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Original research
Association between occupational exposure to irritant agents and a distinct asthma endotype in adults
  1. Miora Valérie Andrianjafimasy1,
  2. Mickaël Febrissy2,
  3. Farid Zerimech3,4,
  4. Brigitte Dananché5,
  5. Hans Kromhout6,
  6. Régis Matran3,4,
  7. Mohamed Nadif2,
  8. Dominique Oberson-Geneste7,
  9. Catherine Quinot1,
  10. Vivi Schlünssen8,9,
  11. Valérie Siroux10,
  12. Jan-Paul Zock11,
  13. Nicole Le Moual1,
  14. Rachel Nadif1,
  15. Orianne Dumas1
  1. 1 Université Paris-Saclay, UVSQ, Univ. Paris-Sud, Inserm, Équipe d'Épidémiologie respiratoire intégrative, CESP, 94807, Villejuif, Île-de-France, France
  2. 2 LIPADE, Université Paris 5 Descartes, Paris, Île-de-France, France
  3. 3 Univ. Lille, ULR 4483 - IMPECS, CHU Lille, F-59000 Lille, Lille, France
  4. 4 Institut Pasteur de Lille, F-59000, Lille, France
  5. 5 Industrial hygiene consulting, Courlaoux, France
  6. 6 Utrecht University, Division of Environmental Epidemiology, Institute for Risk Assessment Sciences, Utrecht, Netherlands
  7. 7 Toxibio-consultant, Lescar, France
  8. 8 Aarhus University, Department of Public Health, Environment, Occupation and Health, Danish Ramazzini Centre, Aarhus, Denmark
  9. 9 National Research Centre for the Working Environment, Kobenhavn, Denmark
  10. 10 Universite Grenoble Alpes, Inserm, CNRS, Team of environmental epidemiology applied to Reproduction and Respiratory health, IAB, Grenoble, France
  11. 11 Institute for Global Health (ISGlobal) and Universitat Pompeu Fabra (UPF), Barcelona, Spain
  1. Correspondence to Dr Orianne Dumas, Inserm, CESP, Équipe d'Épidémiologie respiratoire intégrative, 16 avenue Paul Vaillant Couturier, 94807 Villejuif, France; orianne.dumas{at}


Aim The biological mechanisms of work-related asthma induced by irritants remain unclear. We investigated the associations between occupational exposure to irritants and respiratory endotypes previously identified among never asthmatics (NA) and current asthmatics (CA) integrating clinical characteristics and biomarkers related to oxidative stress and inflammation.

Methods We used cross-sectional data from 999 adults (mean 45 years old, 46% men) from the case-control and familial Epidemiological study on the Genetics and Environments of Asthma (EGEA) study. Five respiratory endotypes have been identified using a cluster-based approach: NA1 (n=463) asymptomatic, NA2 (n=169) with respiratory symptoms, CA1 (n=50) with active treated adult-onset asthma, poor lung function, high blood neutrophil counts and high fluorescent oxidation products level, CA2 (n=203) with mild middle-age asthma, rhinitis and low immunoglobulin E level, and CA3 (n=114) with inactive/mild untreated allergic childhood-onset asthma. Occupational exposure to irritants during the current or last held job was assessed by the updated occupational asthma-specific job-exposure matrix (levels of exposure: no/medium/high). Associations between irritants and each respiratory endotype (NA1 asymptomatic as reference) were studied using logistic regressions adjusted for age, sex and smoking status.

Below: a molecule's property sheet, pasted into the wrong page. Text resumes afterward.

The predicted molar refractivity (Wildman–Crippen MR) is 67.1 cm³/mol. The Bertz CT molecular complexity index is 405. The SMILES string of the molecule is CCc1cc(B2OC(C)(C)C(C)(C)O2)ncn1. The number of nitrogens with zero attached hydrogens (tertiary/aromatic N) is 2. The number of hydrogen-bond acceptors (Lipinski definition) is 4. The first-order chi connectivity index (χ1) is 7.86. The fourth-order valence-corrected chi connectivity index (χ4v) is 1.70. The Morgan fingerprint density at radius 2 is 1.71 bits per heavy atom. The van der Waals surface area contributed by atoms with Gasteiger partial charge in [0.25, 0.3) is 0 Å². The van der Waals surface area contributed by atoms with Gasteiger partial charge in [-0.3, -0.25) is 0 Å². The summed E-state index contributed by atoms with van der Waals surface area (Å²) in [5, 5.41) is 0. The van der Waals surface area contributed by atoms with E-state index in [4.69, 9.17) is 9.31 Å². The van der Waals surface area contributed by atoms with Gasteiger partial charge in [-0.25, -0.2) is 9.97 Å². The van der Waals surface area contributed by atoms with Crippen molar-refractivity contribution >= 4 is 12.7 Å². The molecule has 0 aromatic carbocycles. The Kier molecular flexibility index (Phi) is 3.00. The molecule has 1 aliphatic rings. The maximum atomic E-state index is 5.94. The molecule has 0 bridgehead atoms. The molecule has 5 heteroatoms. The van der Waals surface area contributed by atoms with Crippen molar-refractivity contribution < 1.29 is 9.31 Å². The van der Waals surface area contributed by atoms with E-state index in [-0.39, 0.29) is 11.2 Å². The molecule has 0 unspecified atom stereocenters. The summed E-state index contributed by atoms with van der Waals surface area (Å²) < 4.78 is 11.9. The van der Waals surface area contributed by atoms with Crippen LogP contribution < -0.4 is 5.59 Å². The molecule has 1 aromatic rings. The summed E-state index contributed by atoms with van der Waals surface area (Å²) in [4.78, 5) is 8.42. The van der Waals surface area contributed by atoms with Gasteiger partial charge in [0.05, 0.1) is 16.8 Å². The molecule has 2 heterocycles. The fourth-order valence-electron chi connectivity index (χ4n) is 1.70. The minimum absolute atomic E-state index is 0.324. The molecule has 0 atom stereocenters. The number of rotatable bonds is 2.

Results Prevalence of high occupational exposure to irritants was 7% in NA1, 6% in NA2, 16% in CA1, 7% in CA2 and 10% in CA3. High exposure to irritants was associated with CA1 (adjusted OR aOR, (95% CI) 2.7 (1.0 to 7.3)). Exposure to irritants was not significantly associated with other endotypes (aOR range: 0.8 to 1.5).

Conclusion Occupational exposure to irritants was associated with a distinct respiratory endotype suggesting oxidative stress and neutrophilic inflammation as potential associated biological mechanisms.

  • Occupational asthma
  • epidemiology

Data availability statement

No data are available. Due to third party restrictions, EGEA data are not publicly available. Please see the following URL for more information: researchers should contact with further questions regarding data access.

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Data availability statement

No data are available. Due to third party restrictions, EGEA data are not publicly available. Please see the following URL for more information: researchers should contact with further questions regarding data access.

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  • Contributors MVA, RN and OD were involved in the conception, hypotheses delineation and design of the analysis strategy of the study; RM, VS, NLM and RN participated in the acquisition of the data; HK, J-PZ, NLM and OD were involved in the update of the occupational asthma-specific job exposure matrix (OAsJEM); BD and DO-G (experts), CQ and NLM were involved in the occupational exposure assessment in the EGEA survey; MVA, MF, MN and RN were involved in the identification of respiratory endotypes; MVA and RN analysed the data; MVA, RN and OD wrote the paper; MF, FZ, BD, HK, RM, MN, DO-G, CQ, VS, VS, J-PZ and NLM reviewed the paper and revised it critically. All authors approved the final version of the manuscript.

  • Funding This work was funded by the Fonds AGIR pour les maladies chroniques, the French Agency for Food, Environmental and Occupational Health & Safety (ANSES/AFSSET, EST- 09–15, PNR-EST 2017), Merck Sharp & Dohme (MSD), the National hospital program of clinical research (PHRC-National 2012, EvAdA), the National Research Agency – Health Environment, Health-Work Program (ANR CES-2009), and the Région Hauts de France.

  • Competing interests None declared.

  • Provenance and peer review Not commissioned; externally peer reviewed.

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